Thomas S. Monson, Faith Rewarded: A Personal Account of Prophetic Promises to the East German Saints (Salt Lake City: Deseret Book, 1996), 118.
 Paul B. Pieper, Oral History, Salt Lake City, July 28, 2009, 3; copy in author’s possession, access authorized by Paul B. Pieper.
 Pieper, Oral History, 6.
 “Membership Department, 1998 Total Membership,” information sheet in possession of the author.
 Quoted in Avant, “Kyiv Ukraine Temple Fulfills 1991 Prophecy.”
 Volodymyr Loboda to Kahlile B. Mehr, email, February 7, 2011.
 Volodymyr Loboda to Kahlile B. Mehr, email, February 14, 2011.
 Interview source remains confidential at this time; notes in author’s possession.
 Volodymyr Loboda to Kahlile B. Mehr, email, January 31, 2011.
 Pieper, Oral History, 9.
 Sandra Van Dyke, “Angel Moroni Statue Placed atop the Kyiv Ukraine Temple in Eastern Europe,” Church News, September 21, 2009.
 Scott Taylor, “Mormons Flock to Kiev for Temple Dedication, Deseret News, August 28, 2010.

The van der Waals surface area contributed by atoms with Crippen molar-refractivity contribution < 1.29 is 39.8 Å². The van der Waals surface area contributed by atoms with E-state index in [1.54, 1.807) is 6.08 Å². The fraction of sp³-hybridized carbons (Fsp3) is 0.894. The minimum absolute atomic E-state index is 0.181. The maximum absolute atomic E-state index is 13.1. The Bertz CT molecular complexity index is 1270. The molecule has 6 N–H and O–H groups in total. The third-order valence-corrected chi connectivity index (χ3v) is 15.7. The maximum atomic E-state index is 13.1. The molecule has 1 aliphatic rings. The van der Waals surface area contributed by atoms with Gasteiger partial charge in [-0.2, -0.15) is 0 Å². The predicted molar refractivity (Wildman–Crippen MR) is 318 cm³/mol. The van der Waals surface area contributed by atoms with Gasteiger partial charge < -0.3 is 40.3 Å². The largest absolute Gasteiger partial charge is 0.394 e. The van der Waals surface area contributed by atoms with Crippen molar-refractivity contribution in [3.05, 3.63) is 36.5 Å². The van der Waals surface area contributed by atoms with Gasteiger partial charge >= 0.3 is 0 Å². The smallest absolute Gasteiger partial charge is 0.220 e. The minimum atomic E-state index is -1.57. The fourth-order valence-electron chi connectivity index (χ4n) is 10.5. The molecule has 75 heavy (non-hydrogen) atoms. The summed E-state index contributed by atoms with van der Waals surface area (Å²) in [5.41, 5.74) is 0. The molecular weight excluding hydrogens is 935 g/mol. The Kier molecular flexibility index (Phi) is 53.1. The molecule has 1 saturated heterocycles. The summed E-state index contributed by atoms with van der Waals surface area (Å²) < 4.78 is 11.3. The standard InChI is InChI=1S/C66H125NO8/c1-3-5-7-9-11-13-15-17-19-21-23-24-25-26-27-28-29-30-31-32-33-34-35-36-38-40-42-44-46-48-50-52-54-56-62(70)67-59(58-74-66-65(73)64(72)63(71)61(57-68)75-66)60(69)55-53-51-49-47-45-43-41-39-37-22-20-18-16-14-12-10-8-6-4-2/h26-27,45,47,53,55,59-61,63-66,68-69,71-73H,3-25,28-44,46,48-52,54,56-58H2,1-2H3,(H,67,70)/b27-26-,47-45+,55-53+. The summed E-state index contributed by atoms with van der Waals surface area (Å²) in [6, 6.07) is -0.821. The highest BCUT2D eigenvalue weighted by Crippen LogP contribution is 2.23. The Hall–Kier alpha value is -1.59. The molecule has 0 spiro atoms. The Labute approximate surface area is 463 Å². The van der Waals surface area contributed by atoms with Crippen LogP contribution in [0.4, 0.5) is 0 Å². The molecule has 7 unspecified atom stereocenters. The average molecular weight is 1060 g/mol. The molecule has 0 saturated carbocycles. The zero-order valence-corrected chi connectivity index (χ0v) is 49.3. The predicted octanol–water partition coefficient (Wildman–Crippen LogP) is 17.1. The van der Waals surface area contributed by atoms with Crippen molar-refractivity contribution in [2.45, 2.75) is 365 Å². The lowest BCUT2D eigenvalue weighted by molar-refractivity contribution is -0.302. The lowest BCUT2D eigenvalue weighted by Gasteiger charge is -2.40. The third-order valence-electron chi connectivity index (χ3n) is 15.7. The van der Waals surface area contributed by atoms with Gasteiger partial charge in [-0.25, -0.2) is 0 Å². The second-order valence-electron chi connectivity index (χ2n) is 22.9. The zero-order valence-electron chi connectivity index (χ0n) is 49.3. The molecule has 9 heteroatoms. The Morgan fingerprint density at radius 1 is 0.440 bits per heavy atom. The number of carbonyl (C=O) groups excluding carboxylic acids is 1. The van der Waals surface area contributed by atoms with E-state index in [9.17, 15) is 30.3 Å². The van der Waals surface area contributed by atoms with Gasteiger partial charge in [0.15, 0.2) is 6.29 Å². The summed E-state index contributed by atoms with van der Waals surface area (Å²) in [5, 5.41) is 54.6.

“Ground Broken for First Eastern Europe Temple,” Church News, July 7, 2007.
 The source for most of this paragraph is a Temple Department employee, interview by author, January 14, 2011, Salt Lake City, notes in possession of the author.
 Avant, “Kyiv Ukraine Temple Fulfills 1991 Prophecy.”
 Chad Nielsen, interview by Kahlile B. Mehr, November 7, 2010.
 Avant, “President Monson Dedicates Kyiv Ukraine Temple.”
 Nielsen, interview, November 7, 2010.
 Nielsen, interview, November 7, 2010.
 Kahlile B. Mehr, Journal, August 29, 2010.
 Scott Taylor, “LDS Temple in Ukraine Given ‘to the Lord,’” Deseret News, August 29, 2010.
 Gerry Avant, “Kyiv Ukraine Temple: Expressing Love for a Prophet,” Church News, August 29, 2010.